To be properly balanced (and not to fall backwards or forwards),
shouldn't the two torques (referred to the midfoot) be equal and
No. In order for a body to be balanced, the sum of all external torques, including both pure torques and torques resulting from coupled forces, must be zero.
In the case of a human squatting, there are no external pure ...
I would say your assessment is correct. There are a couple of cues that you may find useful. One is the "waiter's bow", with one hand placed on your navel to help push your hips back as you bend forwards. Alternatively you can place your fingers into the crease at the front of your hips, and think about "folding" your body at this point.
I think TravisJ gave a good answer on how to squat but didn't cleared the actual concept of why to externally rotate your knees. now let me give me a disclaimer I am not opposing your knowledge about squatting you are right but I think you don't know the actual cause of externally rotation. This answer is from my personal experience so read it full.
Now to ...
Short answer: you don't actually need to flare your knees out, but what you do need to do is generate torque in your hips which can be accomplished by attempting to rotate forward-facing feet outward ("screwing your feet into the ground") and thinking of this as pointing your knees out is a good physical cue.
Details: The reason you externally ...
One suggestion is to remember your forearms must be perpendicular to the ground, no incline either forward or backwards.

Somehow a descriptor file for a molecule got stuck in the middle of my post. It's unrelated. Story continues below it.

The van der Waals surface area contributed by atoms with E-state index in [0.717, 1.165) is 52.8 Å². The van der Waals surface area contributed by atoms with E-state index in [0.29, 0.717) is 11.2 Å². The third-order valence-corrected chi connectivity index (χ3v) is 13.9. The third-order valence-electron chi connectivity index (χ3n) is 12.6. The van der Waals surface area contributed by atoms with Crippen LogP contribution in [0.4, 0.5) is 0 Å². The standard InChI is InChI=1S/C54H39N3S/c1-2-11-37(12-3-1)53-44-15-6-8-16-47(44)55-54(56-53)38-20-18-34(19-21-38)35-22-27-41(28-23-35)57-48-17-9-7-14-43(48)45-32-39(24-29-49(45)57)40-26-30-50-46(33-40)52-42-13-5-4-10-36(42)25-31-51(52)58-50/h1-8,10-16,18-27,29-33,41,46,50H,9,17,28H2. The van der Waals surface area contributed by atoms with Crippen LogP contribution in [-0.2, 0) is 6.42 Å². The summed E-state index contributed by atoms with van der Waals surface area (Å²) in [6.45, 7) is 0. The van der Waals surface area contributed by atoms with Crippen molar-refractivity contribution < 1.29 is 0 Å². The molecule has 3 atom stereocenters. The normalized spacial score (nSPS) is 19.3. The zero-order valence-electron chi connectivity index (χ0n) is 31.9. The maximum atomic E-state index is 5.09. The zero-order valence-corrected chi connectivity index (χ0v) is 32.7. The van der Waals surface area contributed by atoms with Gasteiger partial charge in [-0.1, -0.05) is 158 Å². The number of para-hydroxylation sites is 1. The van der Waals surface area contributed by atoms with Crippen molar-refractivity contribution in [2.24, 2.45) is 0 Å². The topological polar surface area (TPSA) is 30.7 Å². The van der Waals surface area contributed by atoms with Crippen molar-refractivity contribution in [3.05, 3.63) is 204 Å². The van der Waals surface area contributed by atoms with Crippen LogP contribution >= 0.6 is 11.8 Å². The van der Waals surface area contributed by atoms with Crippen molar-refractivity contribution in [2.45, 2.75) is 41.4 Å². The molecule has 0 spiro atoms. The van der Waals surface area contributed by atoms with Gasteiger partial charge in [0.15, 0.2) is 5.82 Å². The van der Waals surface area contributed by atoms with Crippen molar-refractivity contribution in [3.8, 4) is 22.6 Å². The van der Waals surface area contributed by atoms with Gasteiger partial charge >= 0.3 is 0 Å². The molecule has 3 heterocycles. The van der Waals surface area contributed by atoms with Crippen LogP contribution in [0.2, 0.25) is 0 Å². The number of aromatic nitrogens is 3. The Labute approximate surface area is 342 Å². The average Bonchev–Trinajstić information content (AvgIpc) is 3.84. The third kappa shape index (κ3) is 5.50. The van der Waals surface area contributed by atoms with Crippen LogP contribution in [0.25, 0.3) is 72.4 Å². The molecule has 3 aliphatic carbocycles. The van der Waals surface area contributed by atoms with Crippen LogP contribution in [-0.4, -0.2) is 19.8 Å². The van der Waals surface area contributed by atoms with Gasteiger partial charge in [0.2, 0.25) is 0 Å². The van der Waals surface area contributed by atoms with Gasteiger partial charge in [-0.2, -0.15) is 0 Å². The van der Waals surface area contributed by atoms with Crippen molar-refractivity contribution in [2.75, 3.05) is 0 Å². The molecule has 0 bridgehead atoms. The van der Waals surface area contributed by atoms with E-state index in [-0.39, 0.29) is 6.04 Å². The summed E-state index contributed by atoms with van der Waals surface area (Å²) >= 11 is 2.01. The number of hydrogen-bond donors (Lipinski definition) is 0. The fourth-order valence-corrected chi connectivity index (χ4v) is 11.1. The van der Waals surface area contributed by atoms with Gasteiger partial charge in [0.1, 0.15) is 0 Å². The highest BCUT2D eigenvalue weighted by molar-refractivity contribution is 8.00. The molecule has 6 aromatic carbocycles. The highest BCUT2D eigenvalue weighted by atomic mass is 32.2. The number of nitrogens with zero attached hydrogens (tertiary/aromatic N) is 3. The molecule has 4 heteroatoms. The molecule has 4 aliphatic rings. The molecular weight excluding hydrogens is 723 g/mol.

About the change in plane on the top. That's to get full range of movement, if you retain the scapular plane you aren't able to get to full extension of the muscles, which is always what you should aim at.
That website's contention for why a thumbless grip lessens the load on the forearm muscles is that it prevents you from squeezing the bar:
in a thumbless grip, also known as a “false” or “suicide” grip, the
thumb is held under or outside of the bar rather than around the bar.
There is no squeezing involved.
However this absolutely would not apply to any ...
There are no clear edges between "beginner" and "intermediate" and "advanced".
My vague definitions would be these.
"Beginner" = fast progress, light to medium weight, lots of flexibility work needed even to do lifts correctly, lots of accessory lifts to strengthen subsidiary muscles
"Intermediate" = progress ...
I think any answer to this would be highly opinionated. There are very loose definitions of what's considered "beginner", "intermediate", and "advanced" in terms of both programming and in skill.
In terms of programming, I would rate them as such (again. There's no clear-cut definition so it's only my definition):
Beginner - ...